Aliph Jawbone Icon
At a Glance
Aliph’s $100 Jawbone Icon is the latest in the company’s line of Bluetooth headsets, sporting a stylish new look—or more accurately, six different new looks, as Aliph offers the Icon in six dramatically named styles: Hero, Rogue, Thinker, Ace, Catch, and Bombshell. (I tested the Ace.)
Each Icon is tiny at just 1.8 inches long, 0.9 inches tall, and 0.7 inches thick. Yet despite this small size, the hidden buttons on previous Jawbone models such as the Prime are little more than a bitter memory: The Icon includes a visible, tactile button for core actions such as initiating, accepting, or ending a call, along with an easily usable slider for powering the device on and off. (Volume control is handled by your phone, although the Icon remembers the last volume setting between uses.)
My only complaint about the power switch is that it’s tough to access while the device is on your ear; during my testing, if I forgot to power up the Icon before putting it on, I regularly removed the headset unintentionally while trying to slide that switch. Similarly, although you can trigger the iPhone’s Voice Control mode by holding down the Icon’s main button, it takes about two seconds for the Icon to enter its own voice dialing mode, and then another two seconds for the iPhone to play its “ready to listen” chime.
Like the Prime, the Icon comes with an assortment of earbud tips to customize the fit. I loathe earbuds, which frequently pop out of my ear, so I took advantage of the Icon’s included earloop attachment. Coupled with a larger earbud tip, the earloop ensured that the headset stayed in my ear, while being comfortable enough that I often forgot I was wearing the Icon.
The Icon sports an LED to indicate battery status, but you needn’t take the headset out of your ear to check on your battery: Pressing the Icon’s main button (when you’re not on a call) triggers a pleasant voice that speaks a message such as “About three and a half hours of talk time remaining.” Even better, if your Icon is paired with an iPhone, the Icon’s battery level appears in the iPhone’s status bar, alongside the iPhone’s own battery-life indicator—a feature previously available only from Apple’s own (and now-discontinued) Bluetooth Headset. Aliph claims battery life of 4 to 4.5 hours of talk time.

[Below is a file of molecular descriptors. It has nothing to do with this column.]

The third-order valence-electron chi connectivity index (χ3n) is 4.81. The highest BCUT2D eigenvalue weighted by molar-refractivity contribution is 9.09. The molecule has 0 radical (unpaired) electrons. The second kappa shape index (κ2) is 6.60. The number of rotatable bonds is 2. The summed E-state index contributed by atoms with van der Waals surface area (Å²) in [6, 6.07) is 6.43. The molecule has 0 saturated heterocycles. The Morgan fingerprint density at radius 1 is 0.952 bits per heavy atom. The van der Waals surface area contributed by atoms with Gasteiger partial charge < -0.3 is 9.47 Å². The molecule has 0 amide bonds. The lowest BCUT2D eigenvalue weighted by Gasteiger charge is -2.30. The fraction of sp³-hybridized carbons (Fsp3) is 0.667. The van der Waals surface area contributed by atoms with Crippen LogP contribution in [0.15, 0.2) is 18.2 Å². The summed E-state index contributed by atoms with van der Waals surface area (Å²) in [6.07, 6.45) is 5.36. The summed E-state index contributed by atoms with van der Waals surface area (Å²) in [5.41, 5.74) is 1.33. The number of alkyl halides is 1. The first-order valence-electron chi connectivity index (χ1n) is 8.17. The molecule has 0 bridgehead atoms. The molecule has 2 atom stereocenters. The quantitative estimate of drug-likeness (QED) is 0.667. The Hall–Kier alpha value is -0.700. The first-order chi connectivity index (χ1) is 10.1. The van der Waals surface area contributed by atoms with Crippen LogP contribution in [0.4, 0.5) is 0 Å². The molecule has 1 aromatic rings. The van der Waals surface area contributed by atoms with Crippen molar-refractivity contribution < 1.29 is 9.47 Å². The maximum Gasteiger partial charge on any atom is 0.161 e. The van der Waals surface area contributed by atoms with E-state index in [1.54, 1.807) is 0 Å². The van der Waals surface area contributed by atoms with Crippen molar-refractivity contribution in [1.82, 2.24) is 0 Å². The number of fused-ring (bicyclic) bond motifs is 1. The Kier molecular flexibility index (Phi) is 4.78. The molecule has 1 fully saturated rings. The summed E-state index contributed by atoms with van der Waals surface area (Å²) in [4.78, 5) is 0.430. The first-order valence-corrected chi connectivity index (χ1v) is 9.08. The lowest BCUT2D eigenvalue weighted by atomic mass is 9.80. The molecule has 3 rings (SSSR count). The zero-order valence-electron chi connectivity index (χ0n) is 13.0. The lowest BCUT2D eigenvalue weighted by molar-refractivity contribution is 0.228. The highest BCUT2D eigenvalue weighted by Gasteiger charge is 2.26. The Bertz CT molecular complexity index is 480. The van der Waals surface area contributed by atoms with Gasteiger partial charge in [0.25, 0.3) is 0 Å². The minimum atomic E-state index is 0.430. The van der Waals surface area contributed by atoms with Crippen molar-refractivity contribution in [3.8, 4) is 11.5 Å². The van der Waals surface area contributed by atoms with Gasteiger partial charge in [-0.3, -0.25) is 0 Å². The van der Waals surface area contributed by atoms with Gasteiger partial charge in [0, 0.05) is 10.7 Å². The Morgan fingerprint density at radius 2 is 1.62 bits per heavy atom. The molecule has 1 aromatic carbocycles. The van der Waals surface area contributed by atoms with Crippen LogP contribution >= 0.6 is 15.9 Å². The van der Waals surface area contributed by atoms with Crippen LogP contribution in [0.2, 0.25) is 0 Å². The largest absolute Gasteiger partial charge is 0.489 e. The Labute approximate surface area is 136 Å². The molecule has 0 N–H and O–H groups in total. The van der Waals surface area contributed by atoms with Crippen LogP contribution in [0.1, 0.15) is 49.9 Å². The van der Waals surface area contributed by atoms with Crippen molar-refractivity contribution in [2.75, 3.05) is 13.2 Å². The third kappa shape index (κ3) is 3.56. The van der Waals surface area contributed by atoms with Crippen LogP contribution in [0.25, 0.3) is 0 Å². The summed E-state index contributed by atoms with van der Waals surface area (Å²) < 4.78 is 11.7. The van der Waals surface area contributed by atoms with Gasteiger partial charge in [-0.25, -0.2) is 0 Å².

The Icon comes packaged with a very tiny charger, but you can use any standard micro-USB cable to charge the Icon via a USB charger or a computer’s USB port. According to Aliph, it takes about 40 minutes to charge the Icon to 80 percent of full, and an additional 50 minutes to top it off. I wasn’t able to test those claims completely, but the estimates did seem to mesh with my experience with the Icon.
Once the Icon is fully charged and comfortably nestled in your ear, the most important question remains: How well does it work for conducting calls? The answer, disappointing though it is, is “merely adequately.” The Icon employs a couple of technological tricks to improve call quality: NoiseAssassin, which eliminates most background noise, and the Voice Activity Sensor, a physical bud that’s meant to rest on your cheek and detect when you’re actually speaking. According to people on the other end of my test calls, NoiseAssassin performed capably at masking road and vent noise while driving, but I had trouble with the Voice Activity Sensor. Specifically, it didn’t always rest directly against my cheek the way it was supposed to. I’m not sure how much that affected call quality, because the people on the other end of my calls reported no change in clarity or voice quality even when I pressed the Icon directly against my skin (which obviously isn’t a long-term hands-free solution, anyway). In addition, the people I called indicated that my voice sounded a bit tinny, and several wondered whether I was on a speakerphone. Most also remarked that my voice sounded different from normal, even though they didn’t know I was testing a new headset.
On my end, calls sounded fine, although the voices of people on the other end of the line generally sounded tinny, as well. Also, the Icon would occasionally drop the initial sounds whenever the person on the other end started speaking; however, I noticed this most frequently early in calls, and the issue seemed to smooth out as calls progressed. Overall, call quality is passable, but the mediocrity is a disappointment.
The Icon does have one more trick up its sleeve. A feature called MyTalk offers two types of apps that you can install—for free—on the headset itself. MyTalk AudioApps let you personalize the Icon’s voice (for battery status updates or Caller ID readings); options include a sexier voice, a heroic one, or French, Spanish, and German translations. MyTalk DialApps let you replace the “hold down the main button” functionality (voice dialing, by default) with other features, such as a free 411 service or integration with Jott. The MyTalk feature is still in beta, but it worked great in my testing, letting me update my Icon’s settings (via a USB cable connected to my computer) using a simple Web interface.
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Overall, I love the Icon’s look and its comfortable fit. The new main button works great, and the audio alerts and apps are a nice touch. Ultimately, though, the most important feature of a Bluetooth headset is call quality, and the Icon’s early-90s cordless-phone audio was a significant let-down.